• Citric says:

        I hate the whole binary moral choice system, because either you get ridiculous splits – inFamous was really bad about this, the evil choice was almost always “murder everyone for seemingly no reason” – or the values are kind of arbitrary and make sense only to the developers. I thought most of the choices in Mass Effect were interesting from a story perspective, but I thought the impact was kind of lessened when you found out which part of the scale they boosted.

      • Ted Kindig says:

        I don’t know that that’s a problem though. When you part ways with the game’s conception of good or bad, you’re making the exact sort of productive moral choice I’m talking about–the value isn’t necessarily in practicing a narrow conception of good all the time, but in giving proper weight and decisive action to these sometimes tricky moral situations. Mass Effect would probably be more interesting without the binary system–perhaps something more akin to the Big Five of personality psychology for reputation points–but the fact that it encourages moral reasoning is good in and of itself.

        • Citric says:

          I think Mass Effect would have been more interesting with a silent consequences setup. Your actions would affect the story, and they’d affect how party members and others who know about your actions view you, but you don’t get a ding that announces you’re a bit more of a paragon or renegade because of the thing you just did.

        • Girard says:

          @Citric:disqus : I played Walking Dead with the “dings” turned off, and that was the experience I had with that game. It was pretty effective. I would make choices, have conversations, and then later, characters would acknowledge those choices, or their trust in me would be higher or lower, and only then would I realize the repercussions my decisions had had. Not only were the consequences “silent,” also, my choices were judged not by some arbitrary rigid good/bad construct but by the actual other people I was developing relationships with. It felt more veridical, and was definitely more interesting.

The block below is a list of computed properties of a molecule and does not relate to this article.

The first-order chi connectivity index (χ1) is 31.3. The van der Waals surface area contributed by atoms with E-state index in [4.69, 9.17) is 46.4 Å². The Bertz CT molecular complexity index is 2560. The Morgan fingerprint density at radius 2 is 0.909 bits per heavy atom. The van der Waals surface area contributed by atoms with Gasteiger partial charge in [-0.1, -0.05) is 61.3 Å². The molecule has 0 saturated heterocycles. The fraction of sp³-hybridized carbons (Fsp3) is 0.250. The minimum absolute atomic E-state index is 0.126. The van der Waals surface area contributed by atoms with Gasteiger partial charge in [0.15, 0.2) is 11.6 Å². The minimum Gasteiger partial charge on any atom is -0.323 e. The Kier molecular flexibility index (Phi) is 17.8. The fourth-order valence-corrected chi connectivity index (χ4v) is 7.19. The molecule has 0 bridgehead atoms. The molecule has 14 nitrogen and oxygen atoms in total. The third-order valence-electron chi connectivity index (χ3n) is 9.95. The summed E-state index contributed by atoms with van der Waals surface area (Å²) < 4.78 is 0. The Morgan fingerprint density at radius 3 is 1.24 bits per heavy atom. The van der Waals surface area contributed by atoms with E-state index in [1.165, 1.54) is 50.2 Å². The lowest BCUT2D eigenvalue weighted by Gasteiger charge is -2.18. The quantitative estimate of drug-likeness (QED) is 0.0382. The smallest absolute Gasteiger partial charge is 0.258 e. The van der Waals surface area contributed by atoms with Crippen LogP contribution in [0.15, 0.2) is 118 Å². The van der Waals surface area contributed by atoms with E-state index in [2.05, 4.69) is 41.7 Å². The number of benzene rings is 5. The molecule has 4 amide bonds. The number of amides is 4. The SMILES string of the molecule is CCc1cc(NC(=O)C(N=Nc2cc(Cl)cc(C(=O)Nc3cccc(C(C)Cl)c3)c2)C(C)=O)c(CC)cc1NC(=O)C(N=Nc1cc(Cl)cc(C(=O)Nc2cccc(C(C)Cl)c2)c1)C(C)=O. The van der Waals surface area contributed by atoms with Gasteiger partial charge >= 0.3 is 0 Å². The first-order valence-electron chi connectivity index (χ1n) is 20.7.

It was much more effective than choices largely being used to fill up blue or red meters to unlock special “charm” or “intimidate” dialogue choices.

      • ProfFarnsworth says:

        I also laughed at the moral choices of Knights of the Old Republic.  Then I realized that yes the choices are extremely pathetic, but there was a spark of greatness in all that dialogue.  I could see a lot of moral ambiguity between sith and jedi, that my 16 year old self would never had caught.  I really enjoyed making my own thoughts and saying “screw the choices” I will have my own ideas going into this first.  I like and appreciate your reply. 

  8. Cloks says:

    My favorite comment from the Couric piece:

    “Typical liberal democratic garbage…it’s always the games fault, the games make people kill. Biggest load of crap I’eve ever heard. How about the meds those kids were on? I notice Katie didn’t mention that…typical liberal.”

  9. DrFlimFlam says:

    I am certain that games can have a desensitizing effect, but so can most forms of entertainment. I just saw Iron Man 3, and holy smokes, how many people die, how many things explode, just cuz?